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Our Reading Lives

Vacation Reading, or A Vacation From Reading

Rebecca Joines Schinsky

Chief of Staff

Rebecca Joines Schinsky is the executive director of product and ecommerce at Riot New Media Group. She co-hosts All the Books! and the Book Riot Podcast. Follow her on Twitter: @rebeccaschinsky.

Passionate readers disagree about a lot here on ye olde bookternet, but it seems we all come together when vacation rolls around and it’s time to pick out the book pile. Is there a pleasure more universally appreciated among the book-loving masses?

The calculus of Days Off x Location + Planned Activities x Reading Speed + Need for Variety gets all my synapses firing (and I’m a vocal proponent of not having a TBR list, so I can’t imagine what it does for pro-TBR people), and I just love everything about preparing for and anticipating all the reading I’m going to do during my glorious days away from work and the internet and pretty much anything that’s not a book. So earlier this month, when I found myself gearing up for two weeks on a remote beach, I started zeroing in on The Pile.

I added. I subtracted. I shuffled. I strategized. And when the big day arrived, I set off with my husband, our hound, and these (plus an iPad loaded with ebooks–yes, helpful commenters, I do know that ebooks are a great way to avoid weighing down your suitcase with heavy books).

vacation book pile

Like a mix tape, a vacation book pile requires thought and precision. I wanted a variety of genres, some books to entertain me and some books to teach me stuff, and an option for just about any mood. I was excited about reading each and every one of these books, and based on my usual vacation reading pace, I thought I’d probably knock them all out.

And then a funny thing happened: I didn’t read any of them. Or any of the books on my iPad. I didn’t read anything. At all. For 14 days.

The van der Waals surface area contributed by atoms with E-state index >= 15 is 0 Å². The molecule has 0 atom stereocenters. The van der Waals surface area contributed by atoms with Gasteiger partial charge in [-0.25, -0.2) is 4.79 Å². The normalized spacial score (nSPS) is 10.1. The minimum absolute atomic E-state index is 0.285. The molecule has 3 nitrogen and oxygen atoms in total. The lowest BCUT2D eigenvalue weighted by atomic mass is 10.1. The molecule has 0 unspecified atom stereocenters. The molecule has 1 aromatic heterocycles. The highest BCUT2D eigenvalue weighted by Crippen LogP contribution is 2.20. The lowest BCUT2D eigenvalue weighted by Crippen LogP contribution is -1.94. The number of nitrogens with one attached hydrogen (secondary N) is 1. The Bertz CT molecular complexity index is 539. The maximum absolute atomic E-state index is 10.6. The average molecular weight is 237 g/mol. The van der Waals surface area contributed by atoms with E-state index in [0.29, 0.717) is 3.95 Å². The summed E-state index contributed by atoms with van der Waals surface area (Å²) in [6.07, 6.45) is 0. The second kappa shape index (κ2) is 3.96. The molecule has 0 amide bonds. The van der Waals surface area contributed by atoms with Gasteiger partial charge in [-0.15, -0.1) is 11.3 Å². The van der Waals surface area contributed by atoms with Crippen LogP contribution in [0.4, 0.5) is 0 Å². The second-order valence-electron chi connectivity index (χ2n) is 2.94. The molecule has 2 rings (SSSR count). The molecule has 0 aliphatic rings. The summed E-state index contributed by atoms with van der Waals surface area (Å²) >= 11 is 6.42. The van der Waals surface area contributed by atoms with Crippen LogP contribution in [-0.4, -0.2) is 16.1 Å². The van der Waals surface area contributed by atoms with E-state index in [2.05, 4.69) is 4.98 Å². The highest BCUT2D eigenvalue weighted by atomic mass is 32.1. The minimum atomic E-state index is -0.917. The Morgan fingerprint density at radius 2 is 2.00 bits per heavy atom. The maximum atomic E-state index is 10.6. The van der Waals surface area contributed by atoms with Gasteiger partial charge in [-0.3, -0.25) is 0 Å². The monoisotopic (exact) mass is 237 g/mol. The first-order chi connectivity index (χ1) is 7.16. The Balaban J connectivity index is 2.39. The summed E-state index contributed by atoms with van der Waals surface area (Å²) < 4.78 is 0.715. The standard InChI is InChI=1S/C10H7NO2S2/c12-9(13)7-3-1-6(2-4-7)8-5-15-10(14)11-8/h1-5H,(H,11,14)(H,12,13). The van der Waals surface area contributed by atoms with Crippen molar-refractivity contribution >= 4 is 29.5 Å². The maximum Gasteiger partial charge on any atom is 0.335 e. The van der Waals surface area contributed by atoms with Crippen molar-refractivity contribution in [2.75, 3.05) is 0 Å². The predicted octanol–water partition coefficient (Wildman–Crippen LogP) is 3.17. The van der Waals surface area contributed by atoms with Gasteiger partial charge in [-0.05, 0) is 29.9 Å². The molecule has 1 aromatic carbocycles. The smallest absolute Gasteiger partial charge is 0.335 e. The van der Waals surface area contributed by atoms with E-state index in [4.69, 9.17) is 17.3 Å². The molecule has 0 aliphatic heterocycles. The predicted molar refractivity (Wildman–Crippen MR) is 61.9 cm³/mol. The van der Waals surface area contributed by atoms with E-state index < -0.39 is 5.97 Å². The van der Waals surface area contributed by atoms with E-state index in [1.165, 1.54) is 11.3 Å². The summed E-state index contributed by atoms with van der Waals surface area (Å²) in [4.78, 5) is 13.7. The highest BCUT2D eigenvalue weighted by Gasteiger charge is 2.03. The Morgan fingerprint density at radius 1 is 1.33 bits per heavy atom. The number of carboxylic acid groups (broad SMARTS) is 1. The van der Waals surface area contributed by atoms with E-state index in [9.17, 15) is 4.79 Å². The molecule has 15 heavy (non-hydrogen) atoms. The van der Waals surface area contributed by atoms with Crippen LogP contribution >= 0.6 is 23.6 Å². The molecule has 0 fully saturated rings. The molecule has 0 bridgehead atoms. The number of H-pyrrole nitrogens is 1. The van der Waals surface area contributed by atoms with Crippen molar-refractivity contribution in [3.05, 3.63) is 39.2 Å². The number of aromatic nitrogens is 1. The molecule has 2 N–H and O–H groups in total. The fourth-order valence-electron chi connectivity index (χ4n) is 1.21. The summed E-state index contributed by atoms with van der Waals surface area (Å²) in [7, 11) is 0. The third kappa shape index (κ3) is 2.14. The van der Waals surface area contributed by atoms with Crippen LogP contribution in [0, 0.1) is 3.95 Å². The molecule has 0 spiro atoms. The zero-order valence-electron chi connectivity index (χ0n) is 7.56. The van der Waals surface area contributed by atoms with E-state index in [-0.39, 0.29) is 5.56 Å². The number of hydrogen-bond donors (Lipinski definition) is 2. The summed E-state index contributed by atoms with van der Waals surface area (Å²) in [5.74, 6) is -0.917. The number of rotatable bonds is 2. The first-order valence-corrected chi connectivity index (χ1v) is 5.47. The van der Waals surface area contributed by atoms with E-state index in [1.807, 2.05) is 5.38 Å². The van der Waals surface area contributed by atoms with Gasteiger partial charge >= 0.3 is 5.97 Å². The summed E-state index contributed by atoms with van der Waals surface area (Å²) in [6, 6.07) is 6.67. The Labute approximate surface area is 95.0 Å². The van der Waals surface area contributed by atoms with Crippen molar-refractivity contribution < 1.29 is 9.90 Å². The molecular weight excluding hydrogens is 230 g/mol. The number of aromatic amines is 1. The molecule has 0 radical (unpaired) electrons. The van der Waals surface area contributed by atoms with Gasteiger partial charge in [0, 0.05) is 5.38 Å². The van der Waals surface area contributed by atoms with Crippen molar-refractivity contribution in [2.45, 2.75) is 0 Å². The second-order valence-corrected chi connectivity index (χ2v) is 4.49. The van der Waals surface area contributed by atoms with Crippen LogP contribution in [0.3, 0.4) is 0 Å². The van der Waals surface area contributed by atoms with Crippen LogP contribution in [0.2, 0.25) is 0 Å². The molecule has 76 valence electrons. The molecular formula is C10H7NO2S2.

At first, I thought I had simply started with the wrong book. It was a little more cerebral than I had expected, and vacation brain was not going to let that happen. So I switched to something more straightforward, and…..still nothing. Or, mostly nothing. I read about 50 pages that first day, and I enjoyed them, but again, vacation brain was not having it.

So I gave in. I napped in the sunshine and jumped in the waves and floated in the pool and drank long before it was 5 o’clock anywhere, and I figured that sooner or later I’d get around to reading.

But it never happened. There were sunny days and rainy days, active days and quiet days, and on none of them did I pick up a book. I didn’t even want to! To be honest, after the first few days I didn’t even really think about reading. I wasn’t choosing not to read so much as it wasn’t a choice I was considering at all.

It felt a little weird not to be reading all the time, sure, but I didn’t particularly miss it. I was doing other things. I was doing nothing at all. In the truest sense of vacation, I was getting away–from work, from my daily life, from my regular habits and routines, from the way I fill almost all of my spare minutes with words. I went away. I was not myself. I did not read.

And you know what? It was kind of great. Really, the only downside has been having to explain to people who ask how many books I read on vacation that the number is zero.

Books are wonderful and amazing and magic. I love books. Of course I do. They’re the lens through which I make sense of the world. But the world is so big, and there’s so much in it to see and do that sometimes I need to take a vacation from the lens and just be in the world. I need to soak up an experience without subjecting it to analysis. I need to live my life without anyone else’s life or words or ideas floating around in my head. I need to get out of my head and just exist.

Being a reader doesn’t mean always reading, and it doesn’t mean only reading. A dear friend of mine often says that books make us gluttons for life, and while I don’t attribute my desire to do non-book things on this vacation to any specific thing I’ve read, I know in my bones that reading both makes me more curious about the world and gives me a greater desire to engage with the people around me.

Sometimes, I need to not read.